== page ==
The internet in South Africa turns twenty years old today. Only a year away from its 21st birthday, we take a look back at this young adult’s birth at Rhodes University, Grahamstown at 10:44am on 12 November 1991.
Way back in 1991, Alan Barrett of the University of Natal and Chris Pinkham at the University of Cape Town were both exploring the possibilities for communication of data offered by networked computing. They soon came across Mike Lawrie – a Rhodes researcher who had managed to find a way to send email internationally.
Having set up Rhodes’ first interactive computing system, Lawrie was successful in persuading the Post Office (now Telkom) to install local leads into his house. Since Grahamstown had only one telephone exchange, he was in what was termed the ‘minimum radius area’ – which meant the copper wire went from the University to the exchange and then directly to his house.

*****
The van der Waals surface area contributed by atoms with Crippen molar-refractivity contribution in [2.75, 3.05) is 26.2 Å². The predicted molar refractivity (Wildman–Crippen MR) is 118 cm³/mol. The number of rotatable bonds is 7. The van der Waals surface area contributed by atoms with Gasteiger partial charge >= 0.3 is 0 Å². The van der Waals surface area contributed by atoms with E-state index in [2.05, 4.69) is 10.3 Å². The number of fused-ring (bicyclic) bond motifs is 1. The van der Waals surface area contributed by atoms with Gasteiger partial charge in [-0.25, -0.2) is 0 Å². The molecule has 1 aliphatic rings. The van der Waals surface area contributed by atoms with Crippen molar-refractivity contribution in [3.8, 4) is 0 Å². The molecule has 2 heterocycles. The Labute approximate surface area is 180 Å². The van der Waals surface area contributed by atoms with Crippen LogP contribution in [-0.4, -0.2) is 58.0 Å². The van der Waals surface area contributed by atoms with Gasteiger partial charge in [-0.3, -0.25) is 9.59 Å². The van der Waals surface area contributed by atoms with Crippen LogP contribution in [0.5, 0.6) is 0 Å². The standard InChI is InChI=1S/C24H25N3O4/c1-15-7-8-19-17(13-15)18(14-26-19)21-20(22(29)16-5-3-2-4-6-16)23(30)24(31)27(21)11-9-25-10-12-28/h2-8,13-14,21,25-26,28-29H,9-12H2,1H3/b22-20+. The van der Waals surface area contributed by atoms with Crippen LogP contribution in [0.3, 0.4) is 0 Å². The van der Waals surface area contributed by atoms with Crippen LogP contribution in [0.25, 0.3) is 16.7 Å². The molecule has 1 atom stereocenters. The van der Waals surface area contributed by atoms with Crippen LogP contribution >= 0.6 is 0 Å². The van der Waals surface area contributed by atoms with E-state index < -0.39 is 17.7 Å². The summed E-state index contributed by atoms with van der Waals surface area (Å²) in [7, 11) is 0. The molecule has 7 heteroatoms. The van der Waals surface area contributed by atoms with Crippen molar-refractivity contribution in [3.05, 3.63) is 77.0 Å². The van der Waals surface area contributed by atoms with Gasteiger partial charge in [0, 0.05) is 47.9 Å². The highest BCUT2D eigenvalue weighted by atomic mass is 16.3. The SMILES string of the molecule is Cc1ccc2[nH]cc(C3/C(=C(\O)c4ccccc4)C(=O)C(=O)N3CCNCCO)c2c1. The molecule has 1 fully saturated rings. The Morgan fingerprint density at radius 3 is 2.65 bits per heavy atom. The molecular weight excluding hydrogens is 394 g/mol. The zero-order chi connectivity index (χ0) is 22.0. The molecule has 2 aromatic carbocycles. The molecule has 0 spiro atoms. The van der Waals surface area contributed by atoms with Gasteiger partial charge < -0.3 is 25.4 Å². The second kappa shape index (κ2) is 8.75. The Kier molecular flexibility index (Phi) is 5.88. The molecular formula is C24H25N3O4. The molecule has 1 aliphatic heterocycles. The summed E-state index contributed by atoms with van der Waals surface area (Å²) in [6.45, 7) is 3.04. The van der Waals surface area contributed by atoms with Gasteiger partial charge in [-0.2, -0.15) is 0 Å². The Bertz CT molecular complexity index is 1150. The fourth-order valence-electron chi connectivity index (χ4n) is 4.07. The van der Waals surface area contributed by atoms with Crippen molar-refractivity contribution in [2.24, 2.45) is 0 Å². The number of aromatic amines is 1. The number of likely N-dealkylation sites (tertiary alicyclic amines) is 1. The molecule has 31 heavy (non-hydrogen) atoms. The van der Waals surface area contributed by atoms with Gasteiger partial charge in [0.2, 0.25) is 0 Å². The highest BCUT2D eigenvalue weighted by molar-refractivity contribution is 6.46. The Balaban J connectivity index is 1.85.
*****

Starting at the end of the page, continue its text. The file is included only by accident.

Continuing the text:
Lawrie followed this up with the development of an email system on Rhodes’ mainframe computer. His next hurdle would be to connect South Africa to the rest of the world – and he eventually found success in linking to FidoNet, the only international network that would agree.
In 1991 Lawrie learnt of TCP/IP protocols and secured a sign-on at the University of Delaware. He also managed to secure a leased line to one Randy Bush, a Portland, Oregon-based geek. And so it was that on 12 November, that leased line carried the first Internet Protocol packets to South Africa. Bush then sent an email with the details of the test to Barret, Jacot Guillarmod and Dave Wilson at Rhodes, and Fred Goldstein at UCT – among others.
That day marked, in Bush’s words, “the first ping from North America to [Sub-Saharan] Africa”.